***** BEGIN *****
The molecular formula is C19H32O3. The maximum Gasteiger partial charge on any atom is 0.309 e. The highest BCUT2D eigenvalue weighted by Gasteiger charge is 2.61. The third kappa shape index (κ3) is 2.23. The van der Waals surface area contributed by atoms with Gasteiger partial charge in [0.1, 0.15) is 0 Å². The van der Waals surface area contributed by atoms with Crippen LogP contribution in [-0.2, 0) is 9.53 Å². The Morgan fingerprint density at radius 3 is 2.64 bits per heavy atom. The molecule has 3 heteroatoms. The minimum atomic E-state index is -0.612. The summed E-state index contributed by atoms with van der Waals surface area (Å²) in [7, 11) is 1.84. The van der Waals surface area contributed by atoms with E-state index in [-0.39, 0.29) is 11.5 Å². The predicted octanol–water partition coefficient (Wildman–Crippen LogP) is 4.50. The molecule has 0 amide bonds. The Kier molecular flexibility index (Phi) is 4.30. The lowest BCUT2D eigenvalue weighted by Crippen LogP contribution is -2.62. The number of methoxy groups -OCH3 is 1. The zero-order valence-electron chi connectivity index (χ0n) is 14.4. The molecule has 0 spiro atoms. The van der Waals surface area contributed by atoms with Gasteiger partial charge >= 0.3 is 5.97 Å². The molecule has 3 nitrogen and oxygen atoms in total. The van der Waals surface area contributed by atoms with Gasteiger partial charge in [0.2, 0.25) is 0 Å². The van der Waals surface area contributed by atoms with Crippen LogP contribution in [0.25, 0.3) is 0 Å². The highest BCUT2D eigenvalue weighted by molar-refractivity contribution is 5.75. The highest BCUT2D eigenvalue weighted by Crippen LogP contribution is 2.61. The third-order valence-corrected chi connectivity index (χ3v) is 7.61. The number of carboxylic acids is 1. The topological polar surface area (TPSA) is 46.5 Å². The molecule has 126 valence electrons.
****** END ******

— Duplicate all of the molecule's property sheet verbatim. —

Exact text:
The molecular formula is C19H32O3. The maximum Gasteiger partial charge on any atom is 0.309 e. The highest BCUT2D eigenvalue weighted by Gasteiger charge is 2.61. The third kappa shape index (κ3) is 2.23. The van der Waals surface area contributed by atoms with Gasteiger partial charge in [0.1, 0.15) is 0 Å². The van der Waals surface area contributed by atoms with Crippen LogP contribution in [-0.2, 0) is 9.53 Å². The Morgan fingerprint density at radius 3 is 2.64 bits per heavy atom. The molecule has 3 heteroatoms. The minimum atomic E-state index is -0.612. The summed E-state index contributed by atoms with van der Waals surface area (Å²) in [7, 11) is 1.84. The van der Waals surface area contributed by atoms with E-state index in [-0.39, 0.29) is 11.5 Å². The predicted octanol–water partition coefficient (Wildman–Crippen LogP) is 4.50. The molecule has 0 amide bonds. The Kier molecular flexibility index (Phi) is 4.30. The lowest BCUT2D eigenvalue weighted by Crippen LogP contribution is -2.62. The number of methoxy groups -OCH3 is 1. The zero-order valence-electron chi connectivity index (χ0n) is 14.4. The molecule has 0 spiro atoms. The van der Waals surface area contributed by atoms with Gasteiger partial charge >= 0.3 is 5.97 Å². The molecule has 3 nitrogen and oxygen atoms in total. The van der Waals surface area contributed by atoms with Gasteiger partial charge in [0.2, 0.25) is 0 Å². The van der Waals surface area contributed by atoms with Crippen LogP contribution in [0.25, 0.3) is 0 Å². The highest BCUT2D eigenvalue weighted by molar-refractivity contribution is 5.75. The highest BCUT2D eigenvalue weighted by Crippen LogP contribution is 2.61. The third-order valence-corrected chi connectivity index (χ3v) is 7.61. The number of carboxylic acids is 1. The topological polar surface area (TPSA) is 46.5 Å². The molecule has 126 valence electrons.